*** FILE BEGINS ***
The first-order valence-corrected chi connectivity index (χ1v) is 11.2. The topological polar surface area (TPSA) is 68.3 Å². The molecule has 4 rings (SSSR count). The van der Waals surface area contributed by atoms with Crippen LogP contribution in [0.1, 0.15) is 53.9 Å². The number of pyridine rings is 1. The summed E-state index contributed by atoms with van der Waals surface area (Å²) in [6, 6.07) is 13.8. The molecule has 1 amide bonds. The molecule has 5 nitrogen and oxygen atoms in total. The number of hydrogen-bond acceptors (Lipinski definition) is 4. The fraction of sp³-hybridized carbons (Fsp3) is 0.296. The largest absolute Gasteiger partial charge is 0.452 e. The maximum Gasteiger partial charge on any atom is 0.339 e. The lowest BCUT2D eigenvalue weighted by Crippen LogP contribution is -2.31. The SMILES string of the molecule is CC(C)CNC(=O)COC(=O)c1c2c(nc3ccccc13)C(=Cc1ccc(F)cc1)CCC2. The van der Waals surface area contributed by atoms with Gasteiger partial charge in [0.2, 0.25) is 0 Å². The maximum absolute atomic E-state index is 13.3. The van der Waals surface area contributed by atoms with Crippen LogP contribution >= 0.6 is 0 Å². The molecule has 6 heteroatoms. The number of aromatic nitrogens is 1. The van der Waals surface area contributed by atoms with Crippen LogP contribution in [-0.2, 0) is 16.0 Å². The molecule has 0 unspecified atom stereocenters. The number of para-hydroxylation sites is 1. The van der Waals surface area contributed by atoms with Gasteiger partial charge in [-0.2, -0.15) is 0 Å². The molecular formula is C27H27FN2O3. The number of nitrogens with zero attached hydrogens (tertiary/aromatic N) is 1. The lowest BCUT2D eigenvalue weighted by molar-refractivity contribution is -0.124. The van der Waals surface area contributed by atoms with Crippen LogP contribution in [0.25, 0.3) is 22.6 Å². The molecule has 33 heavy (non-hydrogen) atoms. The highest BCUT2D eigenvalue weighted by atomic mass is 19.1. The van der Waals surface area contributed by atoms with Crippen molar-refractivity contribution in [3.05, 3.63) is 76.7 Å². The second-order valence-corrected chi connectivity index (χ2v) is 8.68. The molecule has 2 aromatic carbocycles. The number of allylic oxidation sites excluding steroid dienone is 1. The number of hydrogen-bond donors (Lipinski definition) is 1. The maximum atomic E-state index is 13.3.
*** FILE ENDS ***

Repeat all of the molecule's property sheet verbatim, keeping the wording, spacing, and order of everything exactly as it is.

The first-order valence-corrected chi connectivity index (χ1v) is 11.2. The topological polar surface area (TPSA) is 68.3 Å². The molecule has 4 rings (SSSR count). The van der Waals surface area contributed by atoms with Crippen LogP contribution in [0.1, 0.15) is 53.9 Å². The number of pyridine rings is 1. The summed E-state index contributed by atoms with van der Waals surface area (Å²) in [6, 6.07) is 13.8. The molecule has 1 amide bonds. The molecule has 5 nitrogen and oxygen atoms in total. The number of hydrogen-bond acceptors (Lipinski definition) is 4. The fraction of sp³-hybridized carbons (Fsp3) is 0.296. The largest absolute Gasteiger partial charge is 0.452 e. The maximum Gasteiger partial charge on any atom is 0.339 e. The lowest BCUT2D eigenvalue weighted by Crippen LogP contribution is -2.31. The SMILES string of the molecule is CC(C)CNC(=O)COC(=O)c1c2c(nc3ccccc13)C(=Cc1ccc(F)cc1)CCC2. The van der Waals surface area contributed by atoms with Gasteiger partial charge in [0.2, 0.25) is 0 Å². The maximum absolute atomic E-state index is 13.3. The van der Waals surface area contributed by atoms with Crippen LogP contribution >= 0.6 is 0 Å². The molecule has 6 heteroatoms. The number of aromatic nitrogens is 1. The van der Waals surface area contributed by atoms with Crippen LogP contribution in [-0.2, 0) is 16.0 Å². The molecule has 0 unspecified atom stereocenters. The number of para-hydroxylation sites is 1. The van der Waals surface area contributed by atoms with Gasteiger partial charge in [-0.2, -0.15) is 0 Å². The molecular formula is C27H27FN2O3. The number of nitrogens with zero attached hydrogens (tertiary/aromatic N) is 1. The lowest BCUT2D eigenvalue weighted by molar-refractivity contribution is -0.124. The van der Waals surface area contributed by atoms with Crippen LogP contribution in [0.25, 0.3) is 22.6 Å². The molecule has 33 heavy (non-hydrogen) atoms. The highest BCUT2D eigenvalue weighted by atomic mass is 19.1. The van der Waals surface area contributed by atoms with Crippen molar-refractivity contribution in [3.05, 3.63) is 76.7 Å². The second-order valence-corrected chi connectivity index (χ2v) is 8.68. The molecule has 2 aromatic carbocycles. The number of allylic oxidation sites excluding steroid dienone is 1. The number of hydrogen-bond donors (Lipinski definition) is 1. The maximum atomic E-state index is 13.3.